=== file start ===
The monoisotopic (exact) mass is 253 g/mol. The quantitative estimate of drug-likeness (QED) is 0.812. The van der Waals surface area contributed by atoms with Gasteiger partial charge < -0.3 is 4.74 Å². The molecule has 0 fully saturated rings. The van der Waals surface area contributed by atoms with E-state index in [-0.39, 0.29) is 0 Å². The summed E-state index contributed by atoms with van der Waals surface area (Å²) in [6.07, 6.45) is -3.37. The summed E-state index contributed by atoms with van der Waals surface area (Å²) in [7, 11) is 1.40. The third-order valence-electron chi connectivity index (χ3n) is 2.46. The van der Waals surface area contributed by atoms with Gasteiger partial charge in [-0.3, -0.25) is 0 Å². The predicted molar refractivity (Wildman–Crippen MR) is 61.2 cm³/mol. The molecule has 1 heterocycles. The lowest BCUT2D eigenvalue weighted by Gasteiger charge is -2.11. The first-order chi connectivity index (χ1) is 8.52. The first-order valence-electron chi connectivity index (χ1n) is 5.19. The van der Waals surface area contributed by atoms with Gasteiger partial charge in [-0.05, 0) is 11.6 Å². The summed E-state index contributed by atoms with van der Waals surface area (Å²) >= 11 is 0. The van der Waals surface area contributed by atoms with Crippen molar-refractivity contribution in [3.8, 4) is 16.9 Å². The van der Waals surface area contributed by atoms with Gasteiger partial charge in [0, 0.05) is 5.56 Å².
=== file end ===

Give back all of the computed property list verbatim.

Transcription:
The monoisotopic (exact) mass is 253 g/mol. The quantitative estimate of drug-likeness (QED) is 0.812. The van der Waals surface area contributed by atoms with Gasteiger partial charge < -0.3 is 4.74 Å². The molecule has 0 fully saturated rings. The van der Waals surface area contributed by atoms with E-state index in [-0.39, 0.29) is 0 Å². The summed E-state index contributed by atoms with van der Waals surface area (Å²) in [6.07, 6.45) is -3.37. The summed E-state index contributed by atoms with van der Waals surface area (Å²) in [7, 11) is 1.40. The third-order valence-electron chi connectivity index (χ3n) is 2.46. The van der Waals surface area contributed by atoms with Gasteiger partial charge in [-0.3, -0.25) is 0 Å². The predicted molar refractivity (Wildman–Crippen MR) is 61.2 cm³/mol. The molecule has 1 heterocycles. The lowest BCUT2D eigenvalue weighted by Gasteiger charge is -2.11. The first-order chi connectivity index (χ1) is 8.52. The first-order valence-electron chi connectivity index (χ1n) is 5.19. The van der Waals surface area contributed by atoms with Gasteiger partial charge in [-0.05, 0) is 11.6 Å². The summed E-state index contributed by atoms with van der Waals surface area (Å²) >= 11 is 0. The van der Waals surface area contributed by atoms with Crippen molar-refractivity contribution in [3.8, 4) is 16.9 Å². The van der Waals surface area contributed by atoms with Gasteiger partial charge in [0, 0.05) is 5.56 Å².